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95% of Atos and Capita PIP medical assessment reports unquestioned by DWP

10 August 2018

New figures show that DWP Decision Makers are questioning only a tiny proportion of the Atos and Capita PIP medical assessment reports.

The statistics were obtained by Disability News Service (DNS) through a freedom of information request and says they may help to explain why so many PIP appeals are successful.

Figures from social security tribunals show the proportion of claimants who won their PIP appeals rose by seven percentage points in a year, from 64% in the fourth quarter of 2016-17 to 71% in the same period of 2017-18.

DNS had asked DWP how many of its PIP decisions were made without any attempt to seek further advice or clarification from Atos and Capita, discuss or resolve problems with them, or even return the report to be completely rewritten.

As the DWP said it would be too expensive to produce such figures, DNS asked it to test a random sample of 100 assessment reports from Capita and 100 from Atos.

DWP has provided these figures, which show that of a random sample of 100 Capita reports, 94 PIP decisions were made without any further contact at all with the company.

And of 100 Atos reports, 97 decisions were made without any further contact with the company once DWP had received the assessment report.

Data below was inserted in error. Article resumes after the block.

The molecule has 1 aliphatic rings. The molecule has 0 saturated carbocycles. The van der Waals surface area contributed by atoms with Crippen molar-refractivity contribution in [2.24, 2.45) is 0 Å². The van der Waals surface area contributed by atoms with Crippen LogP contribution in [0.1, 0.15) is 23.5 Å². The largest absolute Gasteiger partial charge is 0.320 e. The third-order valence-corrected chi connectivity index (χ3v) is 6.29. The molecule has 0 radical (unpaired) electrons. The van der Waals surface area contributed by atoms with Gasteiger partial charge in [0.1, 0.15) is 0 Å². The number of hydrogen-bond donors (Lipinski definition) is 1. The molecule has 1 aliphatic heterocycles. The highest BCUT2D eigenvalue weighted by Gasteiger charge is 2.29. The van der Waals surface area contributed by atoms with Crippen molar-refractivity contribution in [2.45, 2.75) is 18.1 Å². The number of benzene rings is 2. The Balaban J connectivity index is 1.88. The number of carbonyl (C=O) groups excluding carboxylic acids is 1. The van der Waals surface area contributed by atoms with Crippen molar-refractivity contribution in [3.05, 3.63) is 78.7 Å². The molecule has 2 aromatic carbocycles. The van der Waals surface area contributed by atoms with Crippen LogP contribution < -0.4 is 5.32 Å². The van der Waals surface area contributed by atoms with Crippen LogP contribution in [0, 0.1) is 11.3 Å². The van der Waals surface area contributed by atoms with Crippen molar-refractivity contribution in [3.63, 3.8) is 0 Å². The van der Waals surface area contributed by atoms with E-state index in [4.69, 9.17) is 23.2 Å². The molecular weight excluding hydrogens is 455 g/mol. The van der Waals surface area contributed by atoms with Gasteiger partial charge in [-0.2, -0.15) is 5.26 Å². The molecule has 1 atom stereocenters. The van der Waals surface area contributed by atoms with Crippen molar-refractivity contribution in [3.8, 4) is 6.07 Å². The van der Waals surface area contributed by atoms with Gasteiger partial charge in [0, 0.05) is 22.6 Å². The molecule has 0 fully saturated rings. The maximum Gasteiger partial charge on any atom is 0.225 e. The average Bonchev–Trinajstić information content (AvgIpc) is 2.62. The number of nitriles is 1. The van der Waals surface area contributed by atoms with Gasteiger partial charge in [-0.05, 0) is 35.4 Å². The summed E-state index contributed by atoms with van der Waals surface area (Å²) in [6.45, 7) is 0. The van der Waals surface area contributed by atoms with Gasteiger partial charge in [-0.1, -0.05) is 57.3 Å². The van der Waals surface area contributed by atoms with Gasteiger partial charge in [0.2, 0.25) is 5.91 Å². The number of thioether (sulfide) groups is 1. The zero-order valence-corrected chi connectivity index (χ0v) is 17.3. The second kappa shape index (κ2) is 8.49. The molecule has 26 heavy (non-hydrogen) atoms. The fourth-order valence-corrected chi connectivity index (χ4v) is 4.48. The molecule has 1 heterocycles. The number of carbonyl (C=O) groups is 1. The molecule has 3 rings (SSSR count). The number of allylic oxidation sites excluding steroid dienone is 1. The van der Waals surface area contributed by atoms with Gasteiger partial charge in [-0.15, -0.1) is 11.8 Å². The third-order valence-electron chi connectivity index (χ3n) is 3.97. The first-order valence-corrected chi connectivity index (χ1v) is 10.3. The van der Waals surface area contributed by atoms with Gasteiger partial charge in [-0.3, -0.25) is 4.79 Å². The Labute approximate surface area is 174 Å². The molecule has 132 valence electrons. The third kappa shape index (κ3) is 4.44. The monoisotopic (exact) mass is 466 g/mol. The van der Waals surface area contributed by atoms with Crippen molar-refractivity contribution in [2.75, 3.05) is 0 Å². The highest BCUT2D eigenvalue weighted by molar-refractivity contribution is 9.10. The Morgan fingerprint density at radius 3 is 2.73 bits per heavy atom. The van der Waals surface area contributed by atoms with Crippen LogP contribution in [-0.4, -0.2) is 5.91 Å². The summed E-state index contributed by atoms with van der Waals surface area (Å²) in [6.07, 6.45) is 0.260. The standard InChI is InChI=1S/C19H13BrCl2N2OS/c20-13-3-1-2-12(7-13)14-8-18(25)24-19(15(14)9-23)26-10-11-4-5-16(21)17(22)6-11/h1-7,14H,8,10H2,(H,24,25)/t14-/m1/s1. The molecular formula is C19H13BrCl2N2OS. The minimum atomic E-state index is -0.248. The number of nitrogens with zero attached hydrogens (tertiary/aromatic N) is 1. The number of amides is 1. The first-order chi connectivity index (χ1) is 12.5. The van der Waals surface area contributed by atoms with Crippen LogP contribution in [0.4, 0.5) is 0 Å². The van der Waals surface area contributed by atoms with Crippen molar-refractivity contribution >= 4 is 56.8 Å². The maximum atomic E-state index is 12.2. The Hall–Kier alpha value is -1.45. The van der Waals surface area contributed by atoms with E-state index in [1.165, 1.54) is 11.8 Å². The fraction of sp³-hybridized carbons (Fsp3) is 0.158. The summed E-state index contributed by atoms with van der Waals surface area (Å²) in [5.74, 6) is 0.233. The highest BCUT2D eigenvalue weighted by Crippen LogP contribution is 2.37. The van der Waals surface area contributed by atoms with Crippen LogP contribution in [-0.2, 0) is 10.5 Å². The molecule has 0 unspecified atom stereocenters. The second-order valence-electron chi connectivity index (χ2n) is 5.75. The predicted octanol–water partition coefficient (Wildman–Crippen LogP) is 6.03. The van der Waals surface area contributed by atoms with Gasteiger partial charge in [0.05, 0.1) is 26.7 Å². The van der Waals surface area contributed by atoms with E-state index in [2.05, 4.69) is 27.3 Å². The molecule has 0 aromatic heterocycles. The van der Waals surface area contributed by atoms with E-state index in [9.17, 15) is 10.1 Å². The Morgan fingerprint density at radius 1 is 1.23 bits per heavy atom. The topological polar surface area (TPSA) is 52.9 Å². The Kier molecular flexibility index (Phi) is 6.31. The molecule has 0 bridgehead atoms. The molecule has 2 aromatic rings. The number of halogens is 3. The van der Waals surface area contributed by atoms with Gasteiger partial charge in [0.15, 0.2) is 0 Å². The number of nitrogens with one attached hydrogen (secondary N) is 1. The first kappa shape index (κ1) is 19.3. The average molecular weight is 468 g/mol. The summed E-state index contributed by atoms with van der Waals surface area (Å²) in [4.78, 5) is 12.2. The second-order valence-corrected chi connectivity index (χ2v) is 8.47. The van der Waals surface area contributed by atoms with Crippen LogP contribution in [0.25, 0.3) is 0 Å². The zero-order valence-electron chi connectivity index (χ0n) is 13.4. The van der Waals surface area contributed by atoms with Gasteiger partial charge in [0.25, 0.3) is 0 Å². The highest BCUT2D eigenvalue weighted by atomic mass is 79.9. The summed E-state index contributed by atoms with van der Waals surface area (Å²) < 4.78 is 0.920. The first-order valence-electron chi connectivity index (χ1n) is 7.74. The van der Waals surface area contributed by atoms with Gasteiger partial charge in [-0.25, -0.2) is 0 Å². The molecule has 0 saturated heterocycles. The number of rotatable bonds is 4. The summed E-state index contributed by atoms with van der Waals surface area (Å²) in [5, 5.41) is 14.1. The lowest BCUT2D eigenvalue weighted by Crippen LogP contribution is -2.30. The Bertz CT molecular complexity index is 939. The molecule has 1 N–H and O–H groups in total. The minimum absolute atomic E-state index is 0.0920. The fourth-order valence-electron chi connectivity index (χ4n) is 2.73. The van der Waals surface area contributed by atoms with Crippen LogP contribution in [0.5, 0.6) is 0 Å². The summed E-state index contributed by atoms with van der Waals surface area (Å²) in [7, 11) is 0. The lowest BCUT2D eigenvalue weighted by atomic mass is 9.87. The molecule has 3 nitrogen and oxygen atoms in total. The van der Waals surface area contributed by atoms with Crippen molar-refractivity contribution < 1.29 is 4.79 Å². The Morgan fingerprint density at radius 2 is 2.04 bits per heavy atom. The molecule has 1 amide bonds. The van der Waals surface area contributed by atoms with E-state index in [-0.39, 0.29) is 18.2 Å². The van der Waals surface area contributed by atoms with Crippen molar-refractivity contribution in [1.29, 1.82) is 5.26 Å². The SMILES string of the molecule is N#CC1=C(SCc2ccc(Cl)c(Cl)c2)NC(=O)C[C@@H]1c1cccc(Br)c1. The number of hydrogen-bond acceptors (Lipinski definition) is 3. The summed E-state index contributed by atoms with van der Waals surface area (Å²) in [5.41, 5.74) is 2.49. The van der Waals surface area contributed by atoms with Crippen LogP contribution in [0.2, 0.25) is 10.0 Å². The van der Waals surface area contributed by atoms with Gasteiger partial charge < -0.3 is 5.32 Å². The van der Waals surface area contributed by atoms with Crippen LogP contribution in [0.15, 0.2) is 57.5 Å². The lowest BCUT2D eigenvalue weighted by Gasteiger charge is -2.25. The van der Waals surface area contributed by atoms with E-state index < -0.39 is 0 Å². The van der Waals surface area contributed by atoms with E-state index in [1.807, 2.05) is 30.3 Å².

Complaints as to inaccuracy and omissions by Atos and Capita Health Care assessors have continually been made since PIP was introduced in April 2013.

In February 2018, a Work and Pensions Committee report set out the “overwhelming” amount of claimant testimony evidence had it received to its investigation of PIP (and ESA) medical assessments.

Common themes were:

  • errors in reports: the inclusion of basic factual errors, omission of relevant details that were shared either during the assessment or in supporting evidence, or misrepresentation of the assessment; and
  • problems arising from lack of assessor knowledge about the functional implications of different conditions, and inappropriate use of observations of claimants to judge functional impact.

Inevitably, PIP appeals are upheld due to the tribunal’s rejection of the evidence of the Atos or Capita Health Care Professional’s report.

In May 2016, the then Minister for Disabled People admitted that 75% of PIP appeals were upheld due to either new oral or documentary evidence supplied at the hearing. Of these, 66% were successful due to the “cogent oral evidence” of the claimant.

DR UK says that such “cogent oral evidence” should properly be obtained during the PIP assessment process itself, most logically at the face-to-face assessment.

 If it were, then it is more likely that decisions would properly be made right first time.

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